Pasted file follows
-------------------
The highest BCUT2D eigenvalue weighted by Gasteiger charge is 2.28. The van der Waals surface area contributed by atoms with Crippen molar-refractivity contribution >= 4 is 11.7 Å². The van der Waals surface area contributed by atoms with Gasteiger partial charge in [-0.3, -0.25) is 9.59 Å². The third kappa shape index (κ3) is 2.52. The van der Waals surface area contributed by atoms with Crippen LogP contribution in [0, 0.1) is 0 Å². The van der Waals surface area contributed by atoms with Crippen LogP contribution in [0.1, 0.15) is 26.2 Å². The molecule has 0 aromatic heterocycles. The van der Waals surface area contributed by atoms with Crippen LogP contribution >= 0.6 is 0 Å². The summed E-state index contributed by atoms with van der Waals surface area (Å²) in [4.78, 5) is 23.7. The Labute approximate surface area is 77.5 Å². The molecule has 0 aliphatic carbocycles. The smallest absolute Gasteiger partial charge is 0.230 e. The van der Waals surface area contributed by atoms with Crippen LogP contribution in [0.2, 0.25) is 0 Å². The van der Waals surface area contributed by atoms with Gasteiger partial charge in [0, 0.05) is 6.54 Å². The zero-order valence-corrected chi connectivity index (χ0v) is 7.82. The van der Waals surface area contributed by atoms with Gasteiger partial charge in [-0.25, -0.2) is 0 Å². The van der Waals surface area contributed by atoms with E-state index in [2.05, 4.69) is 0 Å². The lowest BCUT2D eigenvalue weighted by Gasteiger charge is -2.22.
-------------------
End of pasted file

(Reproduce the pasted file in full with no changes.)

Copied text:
The highest BCUT2D eigenvalue weighted by Gasteiger charge is 2.28. The van der Waals surface area contributed by atoms with Crippen molar-refractivity contribution >= 4 is 11.7 Å². The van der Waals surface area contributed by atoms with Gasteiger partial charge in [-0.3, -0.25) is 9.59 Å². The third kappa shape index (κ3) is 2.52. The van der Waals surface area contributed by atoms with Crippen LogP contribution in [0, 0.1) is 0 Å². The van der Waals surface area contributed by atoms with Crippen LogP contribution in [0.1, 0.15) is 26.2 Å². The molecule has 0 aromatic heterocycles. The van der Waals surface area contributed by atoms with Crippen LogP contribution >= 0.6 is 0 Å². The summed E-state index contributed by atoms with van der Waals surface area (Å²) in [4.78, 5) is 23.7. The Labute approximate surface area is 77.5 Å². The molecule has 0 aliphatic carbocycles. The smallest absolute Gasteiger partial charge is 0.230 e. The van der Waals surface area contributed by atoms with Crippen LogP contribution in [0.2, 0.25) is 0 Å². The van der Waals surface area contributed by atoms with Gasteiger partial charge in [0, 0.05) is 6.54 Å². The zero-order valence-corrected chi connectivity index (χ0v) is 7.82. The van der Waals surface area contributed by atoms with Gasteiger partial charge in [-0.25, -0.2) is 0 Å². The van der Waals surface area contributed by atoms with E-state index in [2.05, 4.69) is 0 Å². The lowest BCUT2D eigenvalue weighted by Gasteiger charge is -2.22.